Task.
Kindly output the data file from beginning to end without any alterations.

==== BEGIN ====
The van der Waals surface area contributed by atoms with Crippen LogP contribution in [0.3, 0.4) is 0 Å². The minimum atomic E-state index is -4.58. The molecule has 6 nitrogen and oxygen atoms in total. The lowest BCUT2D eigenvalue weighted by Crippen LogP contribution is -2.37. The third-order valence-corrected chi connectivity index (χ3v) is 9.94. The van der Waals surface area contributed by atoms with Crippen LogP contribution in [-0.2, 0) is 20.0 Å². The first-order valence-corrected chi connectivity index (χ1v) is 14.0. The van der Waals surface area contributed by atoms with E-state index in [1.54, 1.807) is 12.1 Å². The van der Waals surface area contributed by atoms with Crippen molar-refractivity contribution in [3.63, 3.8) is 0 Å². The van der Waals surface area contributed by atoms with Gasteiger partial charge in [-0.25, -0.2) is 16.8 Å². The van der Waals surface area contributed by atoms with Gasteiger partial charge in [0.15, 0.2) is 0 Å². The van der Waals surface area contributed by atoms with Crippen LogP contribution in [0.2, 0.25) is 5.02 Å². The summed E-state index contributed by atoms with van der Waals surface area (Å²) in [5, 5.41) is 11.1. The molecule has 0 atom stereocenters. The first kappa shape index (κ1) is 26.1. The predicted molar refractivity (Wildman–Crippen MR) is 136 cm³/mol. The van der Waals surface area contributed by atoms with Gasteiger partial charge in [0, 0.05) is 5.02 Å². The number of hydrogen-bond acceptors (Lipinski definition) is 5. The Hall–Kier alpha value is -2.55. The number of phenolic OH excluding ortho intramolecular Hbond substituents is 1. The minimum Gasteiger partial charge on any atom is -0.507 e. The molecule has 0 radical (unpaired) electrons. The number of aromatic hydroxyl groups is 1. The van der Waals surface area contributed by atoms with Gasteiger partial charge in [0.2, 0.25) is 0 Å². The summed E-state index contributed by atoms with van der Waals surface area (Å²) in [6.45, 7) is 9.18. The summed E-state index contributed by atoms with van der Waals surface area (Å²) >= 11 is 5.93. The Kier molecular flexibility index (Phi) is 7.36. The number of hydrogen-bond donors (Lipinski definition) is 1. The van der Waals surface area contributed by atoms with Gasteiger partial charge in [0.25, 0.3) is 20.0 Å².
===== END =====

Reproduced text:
The van der Waals surface area contributed by atoms with Crippen LogP contribution in [0.3, 0.4) is 0 Å². The minimum atomic E-state index is -4.58. The molecule has 6 nitrogen and oxygen atoms in total. The lowest BCUT2D eigenvalue weighted by Crippen LogP contribution is -2.37. The third-order valence-corrected chi connectivity index (χ3v) is 9.94. The van der Waals surface area contributed by atoms with Crippen LogP contribution in [-0.2, 0) is 20.0 Å². The first-order valence-corrected chi connectivity index (χ1v) is 14.0. The van der Waals surface area contributed by atoms with E-state index in [1.54, 1.807) is 12.1 Å². The van der Waals surface area contributed by atoms with Crippen molar-refractivity contribution in [3.63, 3.8) is 0 Å². The van der Waals surface area contributed by atoms with Gasteiger partial charge in [-0.25, -0.2) is 16.8 Å². The van der Waals surface area contributed by atoms with Gasteiger partial charge in [0.15, 0.2) is 0 Å². The van der Waals surface area contributed by atoms with Crippen LogP contribution in [0.2, 0.25) is 5.02 Å². The summed E-state index contributed by atoms with van der Waals surface area (Å²) in [5, 5.41) is 11.1. The molecule has 0 atom stereocenters. The first kappa shape index (κ1) is 26.1. The predicted molar refractivity (Wildman–Crippen MR) is 136 cm³/mol. The van der Waals surface area contributed by atoms with Gasteiger partial charge in [0, 0.05) is 5.02 Å². The number of hydrogen-bond acceptors (Lipinski definition) is 5. The Hall–Kier alpha value is -2.55. The number of phenolic OH excluding ortho intramolecular Hbond substituents is 1. The minimum Gasteiger partial charge on any atom is -0.507 e. The molecule has 0 radical (unpaired) electrons. The number of aromatic hydroxyl groups is 1. The van der Waals surface area contributed by atoms with Gasteiger partial charge in [0.2, 0.25) is 0 Å². The summed E-state index contributed by atoms with van der Waals surface area (Å²) in [6.45, 7) is 9.18. The summed E-state index contributed by atoms with van der Waals surface area (Å²) >= 11 is 5.93. The Kier molecular flexibility index (Phi) is 7.36. The number of hydrogen-bond donors (Lipinski definition) is 1. The van der Waals surface area contributed by atoms with Gasteiger partial charge in [0.25, 0.3) is 20.0 Å².